Alongside it is a 1984 Austin Maestro 1.3L, competing directly with the Ford Escort albeit with a few extra inches in the wheelbase for more space and more production cost for BL.

The Maestro replaced the unloved (I think that is fair, even kind) Austin Allegro. No such event could be quite complete with a selection of Allegros, and no report therefore complete without them either.

First, a 1975 Allegro 1100 Deluxe – entry level to Allegro-dom – in one of those 1970s BL colours that you can’t name and probably don’t want. Fair dues to the owner for keeping it the way it is, and for sharing his enjoyment of it in public.

You could still have that colour in 1979 as well, if you really wanted.

And this is a 1973 Allegro 1500, with the Maxi’s E series engine and five speed gearbox, and a vinyl roof. The car behind is a Peugeot 309, the British built successor to the Talbot (née Chrysler) Horizon.

The Allegro’s great counterpart was the Morris Marina, perhaps the worst British car of the 1970s.

Here is a 1978 Marina 1.3 estate, trapped awkwardly between the Escort and Cortina on size, and behind both on practically every criteria.

Unusually, this is a later 1983 Ital pickup, visually distinguished by the revised door handles and new front grille and lights. 1983 makes it one of the last Morris vehicles – this was the last year of the Marina/Ital and the Morris brand.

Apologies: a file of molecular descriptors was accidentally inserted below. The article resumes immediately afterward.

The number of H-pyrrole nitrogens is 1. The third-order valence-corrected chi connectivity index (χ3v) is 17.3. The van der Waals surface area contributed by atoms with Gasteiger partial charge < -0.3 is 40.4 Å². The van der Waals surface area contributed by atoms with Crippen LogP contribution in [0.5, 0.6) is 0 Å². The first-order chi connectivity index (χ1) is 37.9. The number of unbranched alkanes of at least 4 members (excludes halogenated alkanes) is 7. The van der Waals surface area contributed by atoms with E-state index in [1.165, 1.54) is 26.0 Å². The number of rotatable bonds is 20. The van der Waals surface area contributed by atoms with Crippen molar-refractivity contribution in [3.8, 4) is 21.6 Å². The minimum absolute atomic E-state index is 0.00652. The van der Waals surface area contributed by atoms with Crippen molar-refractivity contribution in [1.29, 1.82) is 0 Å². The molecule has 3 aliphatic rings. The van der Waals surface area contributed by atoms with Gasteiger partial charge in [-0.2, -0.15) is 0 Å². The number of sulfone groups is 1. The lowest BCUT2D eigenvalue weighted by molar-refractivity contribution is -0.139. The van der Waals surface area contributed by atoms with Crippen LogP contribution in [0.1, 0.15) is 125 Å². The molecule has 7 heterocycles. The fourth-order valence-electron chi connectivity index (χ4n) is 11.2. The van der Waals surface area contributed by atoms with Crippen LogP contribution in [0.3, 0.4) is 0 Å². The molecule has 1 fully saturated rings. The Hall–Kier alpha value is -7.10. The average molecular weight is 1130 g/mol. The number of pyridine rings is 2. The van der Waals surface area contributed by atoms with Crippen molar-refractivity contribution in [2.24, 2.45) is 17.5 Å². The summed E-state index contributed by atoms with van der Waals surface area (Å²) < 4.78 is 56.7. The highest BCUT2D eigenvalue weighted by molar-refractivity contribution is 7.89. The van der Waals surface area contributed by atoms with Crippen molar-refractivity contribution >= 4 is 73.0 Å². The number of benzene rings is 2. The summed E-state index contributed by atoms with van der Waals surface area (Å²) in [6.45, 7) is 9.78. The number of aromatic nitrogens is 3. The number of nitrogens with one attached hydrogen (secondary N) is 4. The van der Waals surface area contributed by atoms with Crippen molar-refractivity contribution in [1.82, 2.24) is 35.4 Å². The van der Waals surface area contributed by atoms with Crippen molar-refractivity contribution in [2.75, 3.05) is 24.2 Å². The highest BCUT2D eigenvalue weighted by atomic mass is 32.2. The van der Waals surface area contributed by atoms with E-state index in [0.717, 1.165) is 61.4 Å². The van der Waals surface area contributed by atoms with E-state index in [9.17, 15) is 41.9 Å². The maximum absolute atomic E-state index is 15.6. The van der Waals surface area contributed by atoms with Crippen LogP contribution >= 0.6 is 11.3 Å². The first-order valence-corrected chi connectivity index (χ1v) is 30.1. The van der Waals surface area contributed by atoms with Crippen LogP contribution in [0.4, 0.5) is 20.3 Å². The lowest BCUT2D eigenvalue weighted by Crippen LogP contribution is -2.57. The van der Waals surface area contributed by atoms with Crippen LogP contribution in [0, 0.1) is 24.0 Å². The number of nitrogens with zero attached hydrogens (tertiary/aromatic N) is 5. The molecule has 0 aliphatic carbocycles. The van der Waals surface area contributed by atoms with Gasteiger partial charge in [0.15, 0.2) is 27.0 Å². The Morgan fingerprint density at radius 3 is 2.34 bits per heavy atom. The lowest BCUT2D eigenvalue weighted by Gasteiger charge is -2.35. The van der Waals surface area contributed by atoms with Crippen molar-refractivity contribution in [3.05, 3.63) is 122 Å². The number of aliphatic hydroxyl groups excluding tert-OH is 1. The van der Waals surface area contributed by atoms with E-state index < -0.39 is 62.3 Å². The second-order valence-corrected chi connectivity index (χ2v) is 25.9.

Of course, Ford and BL did not have a duopoly on the unexceptional. Chrysler’s UK arm, formerly the Rootes Group, had something to offer to.

First, the Hillman Imp. CC has seen the Imp and its backstory before, and despite its commercial failure it does have some interesting technical and social aspects.

But it was, in terms of market achievement and technical completeness, at least unexceptional and possibly worse.

This is a 1975, so close to the end as the UK government bailout loomed.

This is a 1974 car, and the photo gives an overall impression of the event as well, in the grounds of Stowe House, now Stowe School (fees £37,000 per year).

The Hillman Avenger was perhaps the mainstay of the Chrysler UK range in the early 1970s.

Our unexceptional Avenger was this 1974 Avenger Super 1600 estate, in quite splendid condition.

Also present was this 1981 Talbot Avenger 1600. Yes, the Avenger had three brand names, Hillman, Chrysler and Talbot, in the home market, and many others round the world. After the Peugeot takeover of Chrysler Europe, the Talbot name was used on the remaining cars, including the last year or so of Avenger production.

The other Rootes highlight was this 1971 Humber Sceptre saloon. The Sceptre was the upscale version of the Hillman Hunter, using the Humber brand. Rootes’ Buick, if you like.

And it was in the colour of my Dad’s 1971 Hillman Hunter, so this was as close as reasonably expected to that definition of unexceptional.

The Hunter (or Arrow) family was effectively replaced in 1975 by the Chrysler Alpine, a UK market version of the Simca 1307 and 1308 hatchback. This car was a derivative or evolution of the Simca 1100 (and 1204), sharing the drivetrain and suspension on a longer Roy Axe styled body. For the UK market, Chrysler assembled the car in Coventry.